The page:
Bombay Hook National Wildlife Refuge
Delaware Birding - Species, seasons and habitats
In terms of species, seasons and habitat, the range of possibilities while birdwatching in Delaware are endless, but one of the state’s foremost birding experts has some helpful recommendations for visitors who want to get a taste of Delaware’s diversity. Starting in the north and working his way south, wildlife biologist Anthony Gonzon of the Division of Fish and Wildlife offers his Top Birding Sites in Delaware:
-- Brandywine Creek State Park, northwest of Wilmington: A beautiful example of the rolling hills of the Piedmont region, this park situated near Delaware’s Du Pont family mansions in the Brandywine Valley is an excellent place to see the spring and fall migration of songbirds.
-- White Clay Creek State Park, near Newark: Another great place to see the spring and fall migrations, but also bountiful in summer and winter, this wooded area boasts the kind of terrain that makes an expedition easier. “It’s an easy place for people to go walking and find birds,” Gonzon says.
-- Delaware City, along the Delaware River at the end of Clinton Street: Gonzon says this is a great viewing location for the birds of Pea Patch Island, which has one of the largest gatherings of heron north of Florida. From March to August, thousands of wading birds head back and forth, from shore to island (May-July is the peak time). Delaware City is also home to a selection of restaurants and shops.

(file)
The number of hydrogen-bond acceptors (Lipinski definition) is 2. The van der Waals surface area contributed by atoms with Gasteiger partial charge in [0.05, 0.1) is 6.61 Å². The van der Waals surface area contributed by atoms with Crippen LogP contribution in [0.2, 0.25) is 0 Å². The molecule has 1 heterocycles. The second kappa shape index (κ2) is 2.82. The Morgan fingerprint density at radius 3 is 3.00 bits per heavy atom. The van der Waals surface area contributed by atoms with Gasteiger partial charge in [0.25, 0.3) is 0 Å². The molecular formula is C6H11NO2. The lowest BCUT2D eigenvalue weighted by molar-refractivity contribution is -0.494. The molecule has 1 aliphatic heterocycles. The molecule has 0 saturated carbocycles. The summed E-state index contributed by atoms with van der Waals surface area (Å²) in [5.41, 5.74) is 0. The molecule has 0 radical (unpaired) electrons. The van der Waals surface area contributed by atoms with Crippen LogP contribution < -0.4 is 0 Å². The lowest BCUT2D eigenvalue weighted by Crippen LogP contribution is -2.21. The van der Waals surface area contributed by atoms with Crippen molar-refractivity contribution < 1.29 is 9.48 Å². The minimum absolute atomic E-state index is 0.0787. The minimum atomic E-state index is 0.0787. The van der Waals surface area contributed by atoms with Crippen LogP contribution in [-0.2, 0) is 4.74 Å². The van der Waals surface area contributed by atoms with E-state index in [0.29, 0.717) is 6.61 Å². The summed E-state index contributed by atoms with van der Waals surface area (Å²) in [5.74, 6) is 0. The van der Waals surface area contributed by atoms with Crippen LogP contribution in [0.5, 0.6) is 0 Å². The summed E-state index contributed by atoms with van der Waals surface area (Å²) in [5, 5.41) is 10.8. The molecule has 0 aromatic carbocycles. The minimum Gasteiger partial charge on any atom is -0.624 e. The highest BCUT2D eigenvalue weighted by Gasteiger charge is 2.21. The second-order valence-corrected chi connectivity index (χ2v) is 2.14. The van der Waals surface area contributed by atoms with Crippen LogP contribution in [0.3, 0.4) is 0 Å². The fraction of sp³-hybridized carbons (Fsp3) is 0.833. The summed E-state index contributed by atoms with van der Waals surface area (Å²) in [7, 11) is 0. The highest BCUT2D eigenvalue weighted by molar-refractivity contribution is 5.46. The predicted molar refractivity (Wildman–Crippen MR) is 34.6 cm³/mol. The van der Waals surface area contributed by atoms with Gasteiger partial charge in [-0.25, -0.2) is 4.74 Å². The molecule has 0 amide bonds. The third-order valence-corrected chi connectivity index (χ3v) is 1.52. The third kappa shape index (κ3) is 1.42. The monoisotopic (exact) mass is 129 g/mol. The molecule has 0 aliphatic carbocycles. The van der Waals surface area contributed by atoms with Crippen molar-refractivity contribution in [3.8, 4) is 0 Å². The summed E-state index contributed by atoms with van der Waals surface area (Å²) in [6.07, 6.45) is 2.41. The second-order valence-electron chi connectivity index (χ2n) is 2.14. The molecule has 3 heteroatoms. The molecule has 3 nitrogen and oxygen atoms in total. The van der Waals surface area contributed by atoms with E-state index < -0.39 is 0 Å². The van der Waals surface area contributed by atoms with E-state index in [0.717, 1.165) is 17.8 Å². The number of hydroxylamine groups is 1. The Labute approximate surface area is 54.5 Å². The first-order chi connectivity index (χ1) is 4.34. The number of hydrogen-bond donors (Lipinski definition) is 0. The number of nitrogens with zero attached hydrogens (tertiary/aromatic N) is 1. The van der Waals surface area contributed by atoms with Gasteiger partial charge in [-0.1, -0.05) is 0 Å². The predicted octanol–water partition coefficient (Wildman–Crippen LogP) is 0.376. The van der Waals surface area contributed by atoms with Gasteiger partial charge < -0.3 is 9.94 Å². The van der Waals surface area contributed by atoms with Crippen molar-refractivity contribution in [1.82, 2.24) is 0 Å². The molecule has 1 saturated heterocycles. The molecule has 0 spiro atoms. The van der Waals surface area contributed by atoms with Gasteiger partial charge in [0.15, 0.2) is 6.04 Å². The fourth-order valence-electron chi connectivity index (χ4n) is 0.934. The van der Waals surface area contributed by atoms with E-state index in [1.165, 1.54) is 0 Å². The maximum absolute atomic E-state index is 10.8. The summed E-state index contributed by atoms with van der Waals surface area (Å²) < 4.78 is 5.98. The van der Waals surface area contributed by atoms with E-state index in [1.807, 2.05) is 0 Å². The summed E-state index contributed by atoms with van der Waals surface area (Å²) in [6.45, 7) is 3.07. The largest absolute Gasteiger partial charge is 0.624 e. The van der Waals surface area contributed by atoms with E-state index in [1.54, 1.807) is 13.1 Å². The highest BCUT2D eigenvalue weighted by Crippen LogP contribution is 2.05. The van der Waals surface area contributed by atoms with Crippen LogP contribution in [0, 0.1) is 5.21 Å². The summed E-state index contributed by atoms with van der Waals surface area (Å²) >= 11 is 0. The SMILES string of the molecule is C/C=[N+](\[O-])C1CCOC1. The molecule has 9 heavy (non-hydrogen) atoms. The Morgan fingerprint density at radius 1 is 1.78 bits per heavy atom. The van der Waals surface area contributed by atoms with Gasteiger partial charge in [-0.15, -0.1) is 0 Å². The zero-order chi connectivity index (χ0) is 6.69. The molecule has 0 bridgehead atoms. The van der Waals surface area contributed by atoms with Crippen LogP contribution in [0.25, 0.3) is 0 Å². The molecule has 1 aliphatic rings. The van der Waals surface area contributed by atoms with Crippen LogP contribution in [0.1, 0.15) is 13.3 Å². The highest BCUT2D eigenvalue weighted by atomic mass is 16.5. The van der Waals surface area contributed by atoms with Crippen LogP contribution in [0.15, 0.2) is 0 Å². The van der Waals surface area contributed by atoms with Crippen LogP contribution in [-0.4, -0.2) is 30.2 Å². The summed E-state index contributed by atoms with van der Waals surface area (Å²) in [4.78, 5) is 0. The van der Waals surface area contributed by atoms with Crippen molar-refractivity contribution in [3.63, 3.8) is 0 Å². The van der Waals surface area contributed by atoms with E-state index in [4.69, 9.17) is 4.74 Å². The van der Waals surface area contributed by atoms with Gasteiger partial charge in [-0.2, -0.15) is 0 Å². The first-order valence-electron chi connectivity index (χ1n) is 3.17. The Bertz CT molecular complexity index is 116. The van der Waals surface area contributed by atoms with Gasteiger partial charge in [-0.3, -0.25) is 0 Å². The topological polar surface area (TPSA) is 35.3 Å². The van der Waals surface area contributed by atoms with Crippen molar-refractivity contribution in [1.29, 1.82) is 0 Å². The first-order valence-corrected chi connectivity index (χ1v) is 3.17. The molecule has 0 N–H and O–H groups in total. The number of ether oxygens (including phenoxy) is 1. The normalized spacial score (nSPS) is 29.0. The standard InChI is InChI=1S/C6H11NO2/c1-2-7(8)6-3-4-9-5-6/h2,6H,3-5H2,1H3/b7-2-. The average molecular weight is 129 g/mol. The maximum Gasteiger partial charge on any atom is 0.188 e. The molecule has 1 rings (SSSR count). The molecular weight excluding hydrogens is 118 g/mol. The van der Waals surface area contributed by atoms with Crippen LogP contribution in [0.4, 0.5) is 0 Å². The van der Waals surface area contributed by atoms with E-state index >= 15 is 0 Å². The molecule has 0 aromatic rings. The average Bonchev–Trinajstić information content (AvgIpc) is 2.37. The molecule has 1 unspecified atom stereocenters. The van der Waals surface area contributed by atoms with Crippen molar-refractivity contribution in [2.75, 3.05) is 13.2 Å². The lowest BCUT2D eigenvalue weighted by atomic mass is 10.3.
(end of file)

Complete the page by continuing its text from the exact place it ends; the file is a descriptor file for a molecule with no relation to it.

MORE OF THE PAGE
-- Bombay Hook National Wildlife Refuge, southeast of Smyrna. Exceptional bird and wildlife viewing throughout the year, the bayside refuge is made visitor-friendly by the Auto Tour loop road that traverses a cornucopia of habitats, including fresh and salt marshes, ponds, mudflats, woodlands and fields.
-- For the spectacle of shorebirds feasting on horseshoe crab eggs (peaking in the last half of May), insiders recommend several ideal spots: DuPont Nature Center at Mispillion Reserve at the north end of Slaughter Beach; Port Mahon Road east of Little Creek; bayshore areas of Milford Neck, and Prime Hook.
-- Ted Harvey Wildlife Management Area, just outside of Dover near the town of Little Creek: Great for viewing shorebird migration in the spring and fall, and waterfowl in the winter.
-- Redden State Forest, just north of Georgetown. Comprising 12,400 acres and more than 44 miles of trails, Redden State Forest is known for hosting a unique variety of species in late spring – the best viewing is in the area of the headquarters building, Gonzon says. “Plus, they have redheaded woodpeckers there,” he said. “Quite a few. They’re not super common in Delaware.”
-- Prime Hook National Wildlife Refuge. Known for excellent year-round birding (may be buggy in summer, Gonzon warns), Prime Hook is THE place to witness thousands upon thousands of snow geese, and marvel as they all take flight simultaneously whenever a bald eagle approaches. “It’s like a whiteout,” he says.
-- Cape Henlopen State Park, near Lewes. “It’s one of the sites that does have good birdwatching year round,” Gonzon says, but fall is especially nice because of the hawk watching platform that operates seven days a week, from September to November. The post is situated atop the ocean bunker, just behind the primary beach dune near the Beach Bathhouse.
-- Nanticoke Wildlife Area, near the boat ramp at Phillips Landing, Seaford. Thus unique habitat has a great walking trail and plenty of songbirds, especially in spring and summer. “If people want to see eagles outside of Bombay Hook and Prime Hook, it’s the place.’’ About 150 to 200 bald eagles winter here.
-- Assawoman Bay State Wildlife Area, near Bethany Beach. “Fantastic” for waterfowl viewing, especially in late winter and early spring, Gonzon says.